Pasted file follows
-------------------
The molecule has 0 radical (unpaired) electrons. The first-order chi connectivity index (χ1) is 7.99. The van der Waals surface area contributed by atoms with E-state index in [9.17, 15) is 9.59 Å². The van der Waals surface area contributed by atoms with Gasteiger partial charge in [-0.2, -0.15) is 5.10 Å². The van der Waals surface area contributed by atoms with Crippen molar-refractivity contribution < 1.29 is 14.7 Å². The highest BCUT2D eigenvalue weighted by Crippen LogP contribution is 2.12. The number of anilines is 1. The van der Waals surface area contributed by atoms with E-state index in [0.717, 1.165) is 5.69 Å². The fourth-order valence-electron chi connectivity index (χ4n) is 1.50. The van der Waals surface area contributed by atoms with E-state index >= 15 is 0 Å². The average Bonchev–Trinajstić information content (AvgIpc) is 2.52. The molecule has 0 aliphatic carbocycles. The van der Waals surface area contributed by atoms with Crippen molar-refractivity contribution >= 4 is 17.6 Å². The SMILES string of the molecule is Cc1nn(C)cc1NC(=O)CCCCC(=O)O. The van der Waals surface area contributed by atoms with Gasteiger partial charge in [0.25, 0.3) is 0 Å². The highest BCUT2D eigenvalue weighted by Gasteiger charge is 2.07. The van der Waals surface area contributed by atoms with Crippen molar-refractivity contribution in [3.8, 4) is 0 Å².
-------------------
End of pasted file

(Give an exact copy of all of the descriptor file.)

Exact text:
The molecule has 0 radical (unpaired) electrons. The first-order chi connectivity index (χ1) is 7.99. The van der Waals surface area contributed by atoms with E-state index in [9.17, 15) is 9.59 Å². The van der Waals surface area contributed by atoms with Gasteiger partial charge in [-0.2, -0.15) is 5.10 Å². The van der Waals surface area contributed by atoms with Crippen molar-refractivity contribution < 1.29 is 14.7 Å². The highest BCUT2D eigenvalue weighted by Crippen LogP contribution is 2.12. The number of anilines is 1. The van der Waals surface area contributed by atoms with E-state index in [0.717, 1.165) is 5.69 Å². The fourth-order valence-electron chi connectivity index (χ4n) is 1.50. The van der Waals surface area contributed by atoms with E-state index >= 15 is 0 Å². The average Bonchev–Trinajstić information content (AvgIpc) is 2.52. The molecule has 0 aliphatic carbocycles. The van der Waals surface area contributed by atoms with Crippen molar-refractivity contribution >= 4 is 17.6 Å². The SMILES string of the molecule is Cc1nn(C)cc1NC(=O)CCCCC(=O)O. The van der Waals surface area contributed by atoms with Gasteiger partial charge in [0.25, 0.3) is 0 Å². The highest BCUT2D eigenvalue weighted by Gasteiger charge is 2.07. The van der Waals surface area contributed by atoms with Crippen molar-refractivity contribution in [3.8, 4) is 0 Å².